Pete Townshend – Driftin’ Blues

Pete Townshend

Pete Townshend was one of the most important songwriters of Sixties and Seventies rock, as well as a dynamic performer and underrated guitarist. As leader of the Who, he wrote enduring nuggets of pop and rock, including “I Can See for Miles” and “Won’t Get Fooled Again,” as well as the sprawling rock operas Tommy and Quadrophenia, and his performances with the band – which found him showing off his trademark windwill strum and smashing guitars – became iconic. As a solo artist Townshend went down different avenues, exploring personal issues he didn’t touch in Who songs and penning such rock radio staples as the Top Ten hit “Let My Love Open the Door.”
Peter Dennis Blandford Townshend was born in London on May 19, 1945, the son of professional musicians: saxophonist Cliff Townshend of English big-band jazz group the Squadronaires, and singer Betty Dennis. When the American movie Rock Around the Clock came out in 1956, Townshend became obsessed with rock & roll. With the support of his parents, he learned guitar and banjo, and formed a Dixieland jazz band, the Confederates, in which he played banjo alongside schoolmate John Entwistle on trumpet. The two eventually began playing rock & roll as the Scorpions, with Townshend on guitar and Entwistle on bass. By the early 1960s, Townshend was attending Ealing Art college, where he discovered performance art and the blues. He and Entwistle joined singer Roger Daltrey’s band the Detours, which, after adding Keith Moon on drums, eventually became the Who (see entry). The band began playing the pub circuit, with Townshend increasingly taking over spokesman and primary creative force.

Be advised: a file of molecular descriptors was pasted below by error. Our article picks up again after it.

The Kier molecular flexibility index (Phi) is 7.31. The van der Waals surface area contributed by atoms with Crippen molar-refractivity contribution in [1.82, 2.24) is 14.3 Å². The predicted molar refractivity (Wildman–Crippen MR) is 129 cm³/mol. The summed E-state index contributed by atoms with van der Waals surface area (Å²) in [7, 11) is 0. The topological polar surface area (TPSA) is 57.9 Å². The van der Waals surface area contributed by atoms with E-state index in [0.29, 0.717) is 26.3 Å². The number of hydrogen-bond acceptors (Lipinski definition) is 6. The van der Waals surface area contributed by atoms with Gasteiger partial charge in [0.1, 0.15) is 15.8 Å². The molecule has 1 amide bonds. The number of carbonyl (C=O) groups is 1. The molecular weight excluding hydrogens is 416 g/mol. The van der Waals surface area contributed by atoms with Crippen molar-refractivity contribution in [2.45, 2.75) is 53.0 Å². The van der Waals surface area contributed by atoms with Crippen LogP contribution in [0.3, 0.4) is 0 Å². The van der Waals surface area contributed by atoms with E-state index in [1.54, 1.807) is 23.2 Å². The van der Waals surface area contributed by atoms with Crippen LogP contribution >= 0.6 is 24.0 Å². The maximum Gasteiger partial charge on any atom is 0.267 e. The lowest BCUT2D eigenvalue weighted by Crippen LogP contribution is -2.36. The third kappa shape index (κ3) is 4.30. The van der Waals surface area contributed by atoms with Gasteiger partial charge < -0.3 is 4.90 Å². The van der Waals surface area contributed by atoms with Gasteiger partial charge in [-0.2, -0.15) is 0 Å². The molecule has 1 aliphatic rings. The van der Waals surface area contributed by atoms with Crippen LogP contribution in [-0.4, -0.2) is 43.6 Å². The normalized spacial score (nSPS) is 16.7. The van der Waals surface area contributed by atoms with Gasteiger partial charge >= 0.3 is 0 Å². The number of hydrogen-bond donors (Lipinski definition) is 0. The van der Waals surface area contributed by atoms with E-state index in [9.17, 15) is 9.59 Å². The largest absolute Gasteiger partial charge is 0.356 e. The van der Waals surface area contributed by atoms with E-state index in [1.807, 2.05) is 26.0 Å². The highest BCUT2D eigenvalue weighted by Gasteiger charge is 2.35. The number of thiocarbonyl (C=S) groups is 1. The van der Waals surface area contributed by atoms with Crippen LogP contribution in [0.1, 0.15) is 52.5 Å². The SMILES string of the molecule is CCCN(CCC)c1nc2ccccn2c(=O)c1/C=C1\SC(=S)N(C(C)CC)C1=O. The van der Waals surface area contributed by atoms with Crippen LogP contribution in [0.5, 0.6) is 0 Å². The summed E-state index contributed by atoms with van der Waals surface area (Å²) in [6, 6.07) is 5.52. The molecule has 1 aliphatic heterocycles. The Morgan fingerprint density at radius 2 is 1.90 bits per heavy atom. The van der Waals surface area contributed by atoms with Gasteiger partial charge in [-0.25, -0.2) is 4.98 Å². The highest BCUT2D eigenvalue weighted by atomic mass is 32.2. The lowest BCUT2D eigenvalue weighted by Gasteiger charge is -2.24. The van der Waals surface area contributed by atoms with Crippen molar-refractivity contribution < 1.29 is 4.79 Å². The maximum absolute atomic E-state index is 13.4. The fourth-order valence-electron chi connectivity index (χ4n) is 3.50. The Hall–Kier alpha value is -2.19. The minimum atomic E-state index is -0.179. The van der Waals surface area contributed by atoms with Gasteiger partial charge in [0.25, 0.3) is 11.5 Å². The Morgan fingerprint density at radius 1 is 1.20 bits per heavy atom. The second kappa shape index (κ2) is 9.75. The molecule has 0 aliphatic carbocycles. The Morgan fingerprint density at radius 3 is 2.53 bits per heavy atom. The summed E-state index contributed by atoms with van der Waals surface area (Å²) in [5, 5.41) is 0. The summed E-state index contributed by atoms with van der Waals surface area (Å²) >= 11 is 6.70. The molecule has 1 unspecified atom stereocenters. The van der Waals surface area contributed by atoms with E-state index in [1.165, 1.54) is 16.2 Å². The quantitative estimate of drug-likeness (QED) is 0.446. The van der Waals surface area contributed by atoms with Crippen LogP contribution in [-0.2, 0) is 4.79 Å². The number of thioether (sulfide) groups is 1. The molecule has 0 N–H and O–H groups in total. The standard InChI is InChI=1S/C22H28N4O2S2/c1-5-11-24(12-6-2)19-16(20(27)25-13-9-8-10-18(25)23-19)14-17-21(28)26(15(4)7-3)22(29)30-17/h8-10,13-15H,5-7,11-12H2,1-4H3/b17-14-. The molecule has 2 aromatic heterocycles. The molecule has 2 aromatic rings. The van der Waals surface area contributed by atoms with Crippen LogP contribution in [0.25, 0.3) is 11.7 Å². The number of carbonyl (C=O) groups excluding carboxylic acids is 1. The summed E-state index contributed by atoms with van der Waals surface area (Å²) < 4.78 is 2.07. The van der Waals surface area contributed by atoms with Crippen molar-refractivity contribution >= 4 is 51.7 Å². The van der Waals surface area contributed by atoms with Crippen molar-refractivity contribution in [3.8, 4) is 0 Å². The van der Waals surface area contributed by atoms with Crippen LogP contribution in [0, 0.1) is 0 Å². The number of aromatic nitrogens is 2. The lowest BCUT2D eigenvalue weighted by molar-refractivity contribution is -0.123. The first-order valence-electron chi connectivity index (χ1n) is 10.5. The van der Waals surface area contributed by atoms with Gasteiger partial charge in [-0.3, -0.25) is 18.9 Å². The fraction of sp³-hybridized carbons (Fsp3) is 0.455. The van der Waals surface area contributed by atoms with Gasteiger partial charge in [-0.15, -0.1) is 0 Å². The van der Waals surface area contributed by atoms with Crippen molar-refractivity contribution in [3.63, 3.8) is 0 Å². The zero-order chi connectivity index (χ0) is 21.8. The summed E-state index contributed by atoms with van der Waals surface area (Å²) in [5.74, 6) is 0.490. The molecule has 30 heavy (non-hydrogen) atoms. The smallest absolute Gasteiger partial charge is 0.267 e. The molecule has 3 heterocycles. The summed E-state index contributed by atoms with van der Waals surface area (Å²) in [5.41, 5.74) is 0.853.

Townshend’s earliest songs for the Who, like “My Generation” and “Substitute,” came to define London’s mid-1960s mod scene and would have a profound influence on late-Seventies punk. But by the later Sixties and early Seventies — particularly in the Who’s live performances — Townshend and the band had moved on to helping pioneer a meatier sound that would become known as heavy metal. By this time, Townshend also was toying with the idea of creating rock operas, and in 1967 he strung together a series of somewhat related songs mocking the radio business, and the Who released it as The Who Sell Out; in 1969 the band released Townshend’s first major rock opera Tommy. Meanwhile, Townshend had become a follower of the Indian guru Meher Baba and began exploring devotional music, which led to his first solo album, Who Came First (Number 69, 1973), a compilation of gentler, more folk-based songs that included his adaptation of a Baba prayer, “Parvardigar,” as well as one track from fellow Baba devotee Ronnie Lane of the Faces. (The album was later reissued with extra tracks including a demo version of the Who song “The Seeker.”) That same year, the Who released Townshend’s second major rock opera, Quadrophenia, a ambitious narrative about a mod who suffers from a split personality. He also dabbled in journalism in the early Seventies, penning articles for rock magazines including Rolling Stone and the U.K. Paper Melody Maker. (He later served in various roles in the publishing industry including acquisitions editor at Faber and Faber.) In 1975 director Ken Russell took Townshend’s Tommy to the screen, with Daltrey in the title role and Ann Margaret as his mother, and featuring performances by some of the era’s biggest rock stars including Elton John, Tina Turner and Eric Clapton.



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